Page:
NU Online News Service, Aug. 12, 12:42 p.m. EDT
California Governor Arnold Schwarzenegger is opposing a suggested 29.6 percent workers’ compensation rate increase as the state’s Workers Compensation Insurance Rating Bureau (WCIRB) took another step toward filing the request with the Department of Insurance.
The WCIRB’s Governing Committee yesterday approved the Aug. 4 recommendation from the bureau’s Actuarial Committee for a 29.6 percent increase in workers’ compensation pure premium rates.
In a statement, WCIRB said, “Pure premium rates have not been increased since Jan. 1, 2009, and this is the third increase in excess of 20 percent filed by the WCIRB since then. If the full 29.6 percent increase is approved by the insurance commissioner, the Jan. 1, 2011 pure premium rates will still be, on average, 53 percent lower than the approved pure premium rates in effect Jan. 1, 2004.”
On Aug. 6, Jack Hannan, WCIRB communications director, said WCIRB recommended a 22.8 percent rate increase last year, but Insurance Commissioner Steve Poizner rejected it, so the state is “already starting at 20-25 percent inadequate rates.”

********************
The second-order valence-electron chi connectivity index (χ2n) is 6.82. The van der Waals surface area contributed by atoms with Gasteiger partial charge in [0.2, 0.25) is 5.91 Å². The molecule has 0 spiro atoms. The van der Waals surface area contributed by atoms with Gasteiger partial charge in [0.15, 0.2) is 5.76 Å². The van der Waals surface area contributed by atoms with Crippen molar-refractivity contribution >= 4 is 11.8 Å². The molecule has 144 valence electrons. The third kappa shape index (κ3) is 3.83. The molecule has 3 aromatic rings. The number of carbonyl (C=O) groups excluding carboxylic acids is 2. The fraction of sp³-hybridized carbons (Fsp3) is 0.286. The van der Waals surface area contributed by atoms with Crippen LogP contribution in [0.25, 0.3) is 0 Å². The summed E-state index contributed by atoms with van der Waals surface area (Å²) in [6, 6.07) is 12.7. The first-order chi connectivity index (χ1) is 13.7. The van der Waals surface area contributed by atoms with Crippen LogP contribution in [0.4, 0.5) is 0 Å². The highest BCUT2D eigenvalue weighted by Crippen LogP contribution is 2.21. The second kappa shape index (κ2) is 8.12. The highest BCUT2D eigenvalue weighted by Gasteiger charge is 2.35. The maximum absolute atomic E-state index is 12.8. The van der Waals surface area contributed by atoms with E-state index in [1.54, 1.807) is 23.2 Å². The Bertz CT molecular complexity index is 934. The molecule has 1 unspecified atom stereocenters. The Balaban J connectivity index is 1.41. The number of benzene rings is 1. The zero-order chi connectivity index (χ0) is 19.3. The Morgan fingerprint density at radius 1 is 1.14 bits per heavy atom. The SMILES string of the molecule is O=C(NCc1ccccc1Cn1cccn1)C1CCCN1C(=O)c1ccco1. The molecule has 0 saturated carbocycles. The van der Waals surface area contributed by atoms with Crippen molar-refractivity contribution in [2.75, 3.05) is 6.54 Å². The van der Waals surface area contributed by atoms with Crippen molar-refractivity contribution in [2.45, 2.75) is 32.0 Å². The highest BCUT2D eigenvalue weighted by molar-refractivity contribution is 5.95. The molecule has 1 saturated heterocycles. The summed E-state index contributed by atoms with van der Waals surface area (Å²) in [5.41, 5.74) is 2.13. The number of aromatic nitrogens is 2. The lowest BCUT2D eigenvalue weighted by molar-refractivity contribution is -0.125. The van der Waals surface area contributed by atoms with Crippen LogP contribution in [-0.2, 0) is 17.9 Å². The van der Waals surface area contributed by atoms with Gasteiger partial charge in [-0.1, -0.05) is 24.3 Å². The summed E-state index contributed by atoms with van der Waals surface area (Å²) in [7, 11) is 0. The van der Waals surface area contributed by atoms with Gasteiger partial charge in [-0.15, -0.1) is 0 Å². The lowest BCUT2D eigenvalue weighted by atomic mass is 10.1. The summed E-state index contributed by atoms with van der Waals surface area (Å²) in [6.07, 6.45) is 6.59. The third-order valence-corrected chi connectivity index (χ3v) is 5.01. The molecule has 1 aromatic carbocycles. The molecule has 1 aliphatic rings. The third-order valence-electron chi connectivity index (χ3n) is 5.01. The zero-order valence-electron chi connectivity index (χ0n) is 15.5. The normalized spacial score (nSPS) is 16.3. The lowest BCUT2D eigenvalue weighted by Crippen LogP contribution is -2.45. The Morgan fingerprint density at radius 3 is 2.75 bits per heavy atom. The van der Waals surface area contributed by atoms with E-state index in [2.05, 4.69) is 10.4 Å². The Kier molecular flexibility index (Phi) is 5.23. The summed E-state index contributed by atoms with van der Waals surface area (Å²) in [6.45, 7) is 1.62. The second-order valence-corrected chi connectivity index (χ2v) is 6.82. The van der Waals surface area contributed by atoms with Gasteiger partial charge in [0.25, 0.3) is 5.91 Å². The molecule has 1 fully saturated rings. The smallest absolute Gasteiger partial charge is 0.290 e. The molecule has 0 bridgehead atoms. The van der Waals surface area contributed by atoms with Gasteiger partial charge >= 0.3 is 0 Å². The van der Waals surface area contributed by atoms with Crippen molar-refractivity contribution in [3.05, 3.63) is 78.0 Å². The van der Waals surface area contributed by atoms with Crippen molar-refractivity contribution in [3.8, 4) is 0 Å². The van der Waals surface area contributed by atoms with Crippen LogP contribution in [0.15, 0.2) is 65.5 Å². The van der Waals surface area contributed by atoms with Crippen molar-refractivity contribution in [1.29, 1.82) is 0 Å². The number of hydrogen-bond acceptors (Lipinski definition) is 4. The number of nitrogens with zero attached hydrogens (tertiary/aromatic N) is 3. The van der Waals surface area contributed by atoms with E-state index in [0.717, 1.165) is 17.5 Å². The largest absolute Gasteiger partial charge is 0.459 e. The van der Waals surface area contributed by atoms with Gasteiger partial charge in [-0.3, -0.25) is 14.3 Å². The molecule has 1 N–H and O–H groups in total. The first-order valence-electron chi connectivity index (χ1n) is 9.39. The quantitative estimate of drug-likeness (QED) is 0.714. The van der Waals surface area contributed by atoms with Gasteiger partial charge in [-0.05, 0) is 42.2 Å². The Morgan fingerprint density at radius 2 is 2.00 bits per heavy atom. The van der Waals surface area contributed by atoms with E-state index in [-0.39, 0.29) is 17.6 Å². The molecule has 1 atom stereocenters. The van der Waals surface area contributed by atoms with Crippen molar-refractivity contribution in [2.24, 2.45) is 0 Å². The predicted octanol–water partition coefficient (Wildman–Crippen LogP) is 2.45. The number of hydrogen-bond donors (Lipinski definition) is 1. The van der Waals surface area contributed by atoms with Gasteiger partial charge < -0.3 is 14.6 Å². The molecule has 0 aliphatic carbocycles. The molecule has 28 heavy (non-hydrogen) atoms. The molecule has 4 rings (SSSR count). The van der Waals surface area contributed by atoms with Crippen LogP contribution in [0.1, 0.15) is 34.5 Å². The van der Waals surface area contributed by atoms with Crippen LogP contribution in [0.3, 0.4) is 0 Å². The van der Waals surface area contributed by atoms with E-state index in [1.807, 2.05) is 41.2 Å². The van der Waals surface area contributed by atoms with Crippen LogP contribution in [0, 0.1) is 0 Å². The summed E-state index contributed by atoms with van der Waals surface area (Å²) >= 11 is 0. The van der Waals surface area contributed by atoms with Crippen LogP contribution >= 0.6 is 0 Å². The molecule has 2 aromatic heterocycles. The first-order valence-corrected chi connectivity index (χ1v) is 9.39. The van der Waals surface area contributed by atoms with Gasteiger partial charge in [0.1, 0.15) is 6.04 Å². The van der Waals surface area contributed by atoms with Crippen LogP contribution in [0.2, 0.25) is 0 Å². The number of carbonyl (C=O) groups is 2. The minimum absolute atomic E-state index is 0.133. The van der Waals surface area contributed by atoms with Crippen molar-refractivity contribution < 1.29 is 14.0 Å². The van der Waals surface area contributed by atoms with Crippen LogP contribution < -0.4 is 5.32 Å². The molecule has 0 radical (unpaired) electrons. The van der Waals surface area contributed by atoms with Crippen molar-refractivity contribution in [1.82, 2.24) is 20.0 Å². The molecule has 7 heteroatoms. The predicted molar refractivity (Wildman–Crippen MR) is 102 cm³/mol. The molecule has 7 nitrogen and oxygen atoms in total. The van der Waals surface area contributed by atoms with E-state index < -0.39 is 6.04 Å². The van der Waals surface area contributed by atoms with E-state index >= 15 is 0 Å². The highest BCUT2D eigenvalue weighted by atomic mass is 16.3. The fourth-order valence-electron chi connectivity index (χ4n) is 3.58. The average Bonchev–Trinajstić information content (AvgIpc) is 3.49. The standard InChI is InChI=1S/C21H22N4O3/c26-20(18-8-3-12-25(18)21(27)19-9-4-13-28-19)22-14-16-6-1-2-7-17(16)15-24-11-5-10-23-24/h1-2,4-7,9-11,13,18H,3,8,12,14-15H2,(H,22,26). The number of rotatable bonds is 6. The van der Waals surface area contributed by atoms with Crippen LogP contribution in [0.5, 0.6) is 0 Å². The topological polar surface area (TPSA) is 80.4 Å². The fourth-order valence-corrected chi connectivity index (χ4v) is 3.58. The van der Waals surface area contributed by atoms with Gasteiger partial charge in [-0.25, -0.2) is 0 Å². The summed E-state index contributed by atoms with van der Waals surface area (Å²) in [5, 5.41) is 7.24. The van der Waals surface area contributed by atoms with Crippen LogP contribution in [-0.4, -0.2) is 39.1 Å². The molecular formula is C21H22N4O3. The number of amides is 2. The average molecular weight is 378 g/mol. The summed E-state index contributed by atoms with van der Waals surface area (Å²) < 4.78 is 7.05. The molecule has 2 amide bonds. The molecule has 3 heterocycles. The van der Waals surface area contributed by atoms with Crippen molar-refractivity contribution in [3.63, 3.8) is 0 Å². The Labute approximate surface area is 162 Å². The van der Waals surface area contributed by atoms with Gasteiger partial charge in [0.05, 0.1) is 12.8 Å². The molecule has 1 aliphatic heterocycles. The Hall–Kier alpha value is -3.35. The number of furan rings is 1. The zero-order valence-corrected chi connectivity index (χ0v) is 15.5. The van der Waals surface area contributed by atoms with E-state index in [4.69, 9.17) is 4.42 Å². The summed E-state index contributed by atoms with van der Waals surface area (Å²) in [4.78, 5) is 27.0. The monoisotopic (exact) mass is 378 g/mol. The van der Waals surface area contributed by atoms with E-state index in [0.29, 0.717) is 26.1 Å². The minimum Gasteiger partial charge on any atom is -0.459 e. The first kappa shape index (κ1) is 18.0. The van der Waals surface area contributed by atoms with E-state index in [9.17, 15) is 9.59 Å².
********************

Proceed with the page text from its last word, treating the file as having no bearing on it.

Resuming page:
That, he said, combined with 2009 not emerging “as favorably as we thought it would,” according to Mr. Hannan, led to the current increase request.
Gov. Schwarzenegger, though, sent a letter to Commissioner Poizner asking him to reject the increase. He said insurers are not using tools contained in the state’s 2004 workers’ compensation reforms to control costs.
While medical costs escalated quickly in 2007, Gov. Schwarzenegger said, medical expenses in 2009 were up only 2 percent over 2008, and costs are no longer escalating at the rate they did in 2007. He added that insurers are reporting a reduction in their costs for administering, adjudicating and settling claims.
“Medical costs have increased only slightly, while loss expenses have declined. Where is the money being spent? This question must be answered before employers are asked to pay more,” Gov. Schwarzenegger wrote.
A department spokesperson said on Aug. 6 that the commissioner has no comment on the increase proposal since it has not been filed yet.
Last year, when rejecting WCIRB’s increase request, Commissioner Poizner vowed that workers’ compensation rates will not change “one dime” until insurers address avoidable costs in the system.
WCIRB said it expects to submit its filing to the department on or around Aug. 17.